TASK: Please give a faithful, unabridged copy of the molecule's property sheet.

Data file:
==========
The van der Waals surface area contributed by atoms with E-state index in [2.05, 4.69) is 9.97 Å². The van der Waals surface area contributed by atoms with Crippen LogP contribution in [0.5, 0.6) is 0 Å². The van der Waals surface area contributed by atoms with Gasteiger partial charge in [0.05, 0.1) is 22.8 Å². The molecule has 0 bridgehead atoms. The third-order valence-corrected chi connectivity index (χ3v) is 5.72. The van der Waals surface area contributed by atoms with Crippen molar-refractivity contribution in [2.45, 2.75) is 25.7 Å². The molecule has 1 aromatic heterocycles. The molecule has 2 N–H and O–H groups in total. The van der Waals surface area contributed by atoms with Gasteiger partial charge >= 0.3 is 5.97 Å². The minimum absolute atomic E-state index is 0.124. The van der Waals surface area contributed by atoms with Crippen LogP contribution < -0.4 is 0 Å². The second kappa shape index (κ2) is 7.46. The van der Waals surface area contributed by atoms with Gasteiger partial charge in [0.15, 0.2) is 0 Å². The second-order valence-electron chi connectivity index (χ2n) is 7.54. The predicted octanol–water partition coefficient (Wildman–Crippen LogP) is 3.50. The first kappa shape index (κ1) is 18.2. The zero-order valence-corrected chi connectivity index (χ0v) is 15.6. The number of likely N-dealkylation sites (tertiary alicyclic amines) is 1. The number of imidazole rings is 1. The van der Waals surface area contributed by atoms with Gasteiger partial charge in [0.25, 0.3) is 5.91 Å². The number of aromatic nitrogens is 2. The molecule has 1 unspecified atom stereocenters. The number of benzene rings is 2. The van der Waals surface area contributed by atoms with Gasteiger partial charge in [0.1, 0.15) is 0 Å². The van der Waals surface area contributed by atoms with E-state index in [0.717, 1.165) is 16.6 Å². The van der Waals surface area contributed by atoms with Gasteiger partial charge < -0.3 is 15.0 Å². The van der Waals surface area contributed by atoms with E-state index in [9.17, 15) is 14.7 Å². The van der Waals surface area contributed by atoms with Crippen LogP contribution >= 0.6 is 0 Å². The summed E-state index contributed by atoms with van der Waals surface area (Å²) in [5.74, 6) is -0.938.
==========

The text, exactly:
The van der Waals surface area contributed by atoms with E-state index in [2.05, 4.69) is 9.97 Å². The van der Waals surface area contributed by atoms with Crippen LogP contribution in [0.5, 0.6) is 0 Å². The van der Waals surface area contributed by atoms with Gasteiger partial charge in [0.05, 0.1) is 22.8 Å². The molecule has 0 bridgehead atoms. The third-order valence-corrected chi connectivity index (χ3v) is 5.72. The van der Waals surface area contributed by atoms with Crippen molar-refractivity contribution in [2.45, 2.75) is 25.7 Å². The molecule has 1 aromatic heterocycles. The molecule has 2 N–H and O–H groups in total. The van der Waals surface area contributed by atoms with Gasteiger partial charge >= 0.3 is 5.97 Å². The minimum absolute atomic E-state index is 0.124. The van der Waals surface area contributed by atoms with Crippen LogP contribution < -0.4 is 0 Å². The second kappa shape index (κ2) is 7.46. The van der Waals surface area contributed by atoms with Gasteiger partial charge in [0.15, 0.2) is 0 Å². The second-order valence-electron chi connectivity index (χ2n) is 7.54. The predicted octanol–water partition coefficient (Wildman–Crippen LogP) is 3.50. The first kappa shape index (κ1) is 18.2. The zero-order valence-corrected chi connectivity index (χ0v) is 15.6. The number of likely N-dealkylation sites (tertiary alicyclic amines) is 1. The number of imidazole rings is 1. The van der Waals surface area contributed by atoms with Gasteiger partial charge in [0.25, 0.3) is 5.91 Å². The number of aromatic nitrogens is 2. The molecule has 1 unspecified atom stereocenters. The number of benzene rings is 2. The van der Waals surface area contributed by atoms with Gasteiger partial charge in [0.1, 0.15) is 0 Å². The van der Waals surface area contributed by atoms with E-state index in [0.717, 1.165) is 16.6 Å². The van der Waals surface area contributed by atoms with Gasteiger partial charge < -0.3 is 15.0 Å². The van der Waals surface area contributed by atoms with E-state index in [9.17, 15) is 14.7 Å². The van der Waals surface area contributed by atoms with Crippen LogP contribution >= 0.6 is 0 Å². The summed E-state index contributed by atoms with van der Waals surface area (Å²) in [5.74, 6) is -0.938.